As former Chairman of the Board of Moderation Management Network, Inc, I want to go on record about the major contribution to the health and well-being of Americans made by Audrey Kishline.  Audrey was a visionary thinker and a pioneer in bringing science-based treatment alternatives to the American public. These alternatives, as Ms. Glaser notes, are endorsed by SAMHSA and are widely used in other countries outside the U.S., especially in Europe. Audrey’s personal tragedy has nothing whatsoever to do with the importance of her contribution. That she battled serious depression for many years is true. That she found herself unable to moderate her own drinking, especially when in the throes of her depressive darkness is also true. Nonetheless, the organization she founded has helped, and continues to help, thousands of problem drinkers. Science-deniers, such as robddolgin who comment just precedes this one, are no different than those who deny the Holocaust or global climate change. They operate with their heads in the sand, with egos so large that they believe they have all the answers for everyone who has a drinking problem–“do it my way!” Audrey saw clearly, and the principles of MM reflect this vision (as do the basic ideas behind AA–read The Big Book to see how Bill W. conceived of the best way to help people change) and the reality that individuals are always the ultimate decision-makers in their own lives, and the best way to promote healthy choices is to have them available. Moderate drinking approaches are one of these choices. That they are not made widely available to problem drinkers in the U.S. is a travesty, but one that Audrey sought to remedy in one small way. She will be missed both as a pioneer in assisting problem drinkers and as a human being with all the flaws that we all share.

 Of course, he is just parroting Big Book propaganda and copying their brainwashing tactics to discredit detractors. Amazingly, anyone who says that addiction isn’t really a disease is called a ‘Holocaust denier’ and ‘science-denier’ and has a ‘large ego’ and is ‘trying to do it your own way’.  These are all well-known 12 Step cult debating tactics.

Also he completely fails to address the reason why Kishline went driving even when she knew she was drunk.  The idea that she wasn’t aware because of her blackout is BB propaganda.  As Bill W said, “There had been no real infidelity, for loyalty to my wife, helped at times by extreme drunkenness, kept me out of those scrapes.” (p.3)  This is of course a well known lie.  But Rotgers promotes the idea that once drunk you are no longer responsible for your behavior either because you are unaware or lack judgment.  This is axiomatic in AA.  Of course Kishline had long experience with drunkenness to know that she was dangerous behind the wheel.  And yet she drove anyway.  Why?  Probably because she was trying to get some kind of revenge on her father.  This could be easily corroborated by anyone who knows her family.  It is very typical of most stories of female alcoholism – usually an attempt to get their mother to ‘love’ them, though most heterosexual women outgrow such childishness by their mid 20’s.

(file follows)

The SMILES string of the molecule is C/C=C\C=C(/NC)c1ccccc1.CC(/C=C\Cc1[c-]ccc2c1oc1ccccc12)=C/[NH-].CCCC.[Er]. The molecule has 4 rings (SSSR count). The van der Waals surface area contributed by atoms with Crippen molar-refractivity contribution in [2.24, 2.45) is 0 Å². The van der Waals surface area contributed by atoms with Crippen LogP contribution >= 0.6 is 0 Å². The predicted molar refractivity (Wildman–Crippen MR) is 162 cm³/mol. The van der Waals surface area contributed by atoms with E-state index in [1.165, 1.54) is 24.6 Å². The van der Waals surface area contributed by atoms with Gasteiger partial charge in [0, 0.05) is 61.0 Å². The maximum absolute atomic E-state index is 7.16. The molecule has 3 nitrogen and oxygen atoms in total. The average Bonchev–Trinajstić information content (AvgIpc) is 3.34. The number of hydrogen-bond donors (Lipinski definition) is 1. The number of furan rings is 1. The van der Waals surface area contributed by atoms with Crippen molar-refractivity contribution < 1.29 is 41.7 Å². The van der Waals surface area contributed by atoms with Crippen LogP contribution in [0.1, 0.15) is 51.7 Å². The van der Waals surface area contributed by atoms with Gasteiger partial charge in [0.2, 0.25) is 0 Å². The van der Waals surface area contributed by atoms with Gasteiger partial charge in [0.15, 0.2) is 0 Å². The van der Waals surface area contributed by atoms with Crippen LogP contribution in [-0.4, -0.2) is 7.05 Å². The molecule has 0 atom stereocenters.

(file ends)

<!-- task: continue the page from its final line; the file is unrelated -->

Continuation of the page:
This passage from the Big Book is recited at the start of every meeting:

Most of us have been unwilling to admit we were real alcoholics. No person likes to think he is bodily and mentally different from his fellows. Therefore, it is not surprising that our drinking careers have been characterized by countless vain attempts to prove we could drink like other people. The idea that somehow, someday he will control and enjoy his drinking is the great obsession of every abnormal drinker. The persistence of this illusion is astonishing. Many pursue it into the gates of insanity or death.  We learned that we had to fully concede to our innermost selves that we were alcoholics. This is the first step in recovery.  The delusion that we are like other people, or presently may be, has to be smashed.